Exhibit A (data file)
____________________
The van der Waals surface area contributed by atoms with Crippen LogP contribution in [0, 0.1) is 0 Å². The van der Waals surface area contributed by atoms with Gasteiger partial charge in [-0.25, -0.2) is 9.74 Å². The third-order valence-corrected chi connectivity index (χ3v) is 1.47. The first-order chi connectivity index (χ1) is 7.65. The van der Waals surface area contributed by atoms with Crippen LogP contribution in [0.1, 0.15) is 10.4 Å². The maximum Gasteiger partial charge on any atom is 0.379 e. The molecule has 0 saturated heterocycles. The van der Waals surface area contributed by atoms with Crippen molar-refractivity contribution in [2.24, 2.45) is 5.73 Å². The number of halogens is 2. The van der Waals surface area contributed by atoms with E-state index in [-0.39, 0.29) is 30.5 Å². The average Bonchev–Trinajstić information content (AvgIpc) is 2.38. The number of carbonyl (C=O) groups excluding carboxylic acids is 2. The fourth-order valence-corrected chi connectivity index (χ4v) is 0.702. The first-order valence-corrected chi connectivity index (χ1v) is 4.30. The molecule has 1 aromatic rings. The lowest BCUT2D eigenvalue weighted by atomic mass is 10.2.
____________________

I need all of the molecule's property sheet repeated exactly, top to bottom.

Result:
The van der Waals surface area contributed by atoms with Crippen LogP contribution in [0, 0.1) is 0 Å². The van der Waals surface area contributed by atoms with Gasteiger partial charge in [-0.25, -0.2) is 9.74 Å². The third-order valence-corrected chi connectivity index (χ3v) is 1.47. The first-order chi connectivity index (χ1) is 7.65. The van der Waals surface area contributed by atoms with Crippen LogP contribution in [0.1, 0.15) is 10.4 Å². The maximum Gasteiger partial charge on any atom is 0.379 e. The molecule has 0 saturated heterocycles. The van der Waals surface area contributed by atoms with Crippen molar-refractivity contribution in [2.24, 2.45) is 5.73 Å². The number of halogens is 2. The van der Waals surface area contributed by atoms with E-state index in [-0.39, 0.29) is 30.5 Å². The average Bonchev–Trinajstić information content (AvgIpc) is 2.38. The number of carbonyl (C=O) groups excluding carboxylic acids is 2. The fourth-order valence-corrected chi connectivity index (χ4v) is 0.702. The first-order valence-corrected chi connectivity index (χ1v) is 4.30. The molecule has 1 aromatic rings. The lowest BCUT2D eigenvalue weighted by atomic mass is 10.2.